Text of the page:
I won’t give away any more.
Why did you choose to build this story around two male main characters?
They were born as soon as I had the idea, I don’t recall considering using other characters to tell the story because the story was theirs to tell. I knew it was a story about bad versus good, about the good and bad that exists within all of us. Lou represents Lucifer and Gabe represents Gabriel. Lucifer v Gabe. Two sides of the same coin.
Was it harder to write in a male’s perspective?
Not at all – it flowed as naturally as any other characters I’ve written. When creating a character it’s important to understand exactly who they are, how they think and how they view the world, and then you can inhabit any mind and tell the story from their perspective. For most of my early novels my stories were told from the perspective of male and female, it shifted somewhere along the line to a lone female narrator later on but I’ve returned to the male narrator in novels like The Marble Collector and it’s not something I forward plan, I just go with whatever character is telling the story to me, so I can pass it on to you.
Were there any particularly references you looked to when developing the main characters?
Apart from the Lucifer and Gabriel inspirations, I wasn’t drawing from other characters from books or film. At least not consciously. With each story it’s important for me to do something very different from the previous novel I’ve written so I deliberately created a story that was removed from my previous novel. My intention was for this story to be a fable like story set at Christmas where my character has three opportunities to learn his lesson so that’s a style that would have come from many fairy tales I’ve grown up reading, and Charles Dickens A Christmas Carol is probably the most influential of those stories I watched growing up. Despite having never seen It’s a Wonderful Life I’m told that it reminds people of The Gift, a lot.
The Gift focuses on the idea of time and how we spend it. Do you have any tips for managing our time around such a busy time of year?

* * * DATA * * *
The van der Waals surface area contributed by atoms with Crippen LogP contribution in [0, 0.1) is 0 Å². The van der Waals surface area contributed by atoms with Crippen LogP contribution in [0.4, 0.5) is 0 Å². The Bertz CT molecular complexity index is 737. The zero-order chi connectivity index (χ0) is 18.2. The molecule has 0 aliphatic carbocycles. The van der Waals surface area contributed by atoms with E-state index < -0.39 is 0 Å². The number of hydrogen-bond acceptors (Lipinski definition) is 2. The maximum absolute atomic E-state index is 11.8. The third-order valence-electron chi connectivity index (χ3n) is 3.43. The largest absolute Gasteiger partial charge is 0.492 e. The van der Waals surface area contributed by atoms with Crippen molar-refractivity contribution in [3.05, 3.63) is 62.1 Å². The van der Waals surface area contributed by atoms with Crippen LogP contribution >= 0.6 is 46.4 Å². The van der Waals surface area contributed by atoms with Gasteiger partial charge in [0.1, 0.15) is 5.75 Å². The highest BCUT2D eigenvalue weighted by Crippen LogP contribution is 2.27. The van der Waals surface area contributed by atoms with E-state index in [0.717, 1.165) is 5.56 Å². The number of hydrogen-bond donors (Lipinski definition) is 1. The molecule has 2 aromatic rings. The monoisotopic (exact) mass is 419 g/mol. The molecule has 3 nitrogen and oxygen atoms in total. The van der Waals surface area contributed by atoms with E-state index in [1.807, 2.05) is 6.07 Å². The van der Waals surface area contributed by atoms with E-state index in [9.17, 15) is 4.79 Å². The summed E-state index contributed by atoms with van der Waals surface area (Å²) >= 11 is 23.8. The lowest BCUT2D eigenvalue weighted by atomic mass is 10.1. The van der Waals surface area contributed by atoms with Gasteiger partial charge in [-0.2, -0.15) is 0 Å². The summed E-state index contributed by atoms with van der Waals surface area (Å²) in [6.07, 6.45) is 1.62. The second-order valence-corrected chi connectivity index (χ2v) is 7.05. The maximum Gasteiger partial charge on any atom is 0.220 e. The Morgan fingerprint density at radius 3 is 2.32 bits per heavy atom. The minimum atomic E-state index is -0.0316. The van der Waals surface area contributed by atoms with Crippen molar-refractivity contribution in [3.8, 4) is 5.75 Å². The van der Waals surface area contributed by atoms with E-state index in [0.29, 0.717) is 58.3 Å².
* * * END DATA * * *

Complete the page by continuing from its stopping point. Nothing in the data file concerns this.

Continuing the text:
I definitely don’t give people tips for their lives, it’s not my job nor personal strength, and all I’m ever doing is telling a story. This is Lou’s lesson, it doesn’t have to be yours. The lesson I learned through writing it though is that time is moving so very quickly, let’s take control of our own time and spend it in a way that we share ours with the most important people in our life so that we don’t look back with too many regrets.
Is there a particular lesson you hope your readers can take from The Gift?
Choose good over bad. Value your time. When I wrote this first, I was thinking of our personal time, how stressful life can be when we are feeling pulled in so many different directions and need to be so many different kinds of people to all the various people in our lives. Now, ten years on from its conception, I’m conscious of time in a very different way. I’m conscious of Earth’s time. Our planet is running out of time and I know that’s not a positive thought to have at any time, particularly at Christmas but with this in mind, I say value your time. Spend it wisely. Respect our planet. We are really just specks in a universe, the size of which is unknown, but important little specks who need to be loved by other little specks, in order to feel like bigger important specks. Yep, I have such a way with words.
To find out more about The Gift including where you can purchase the book click here.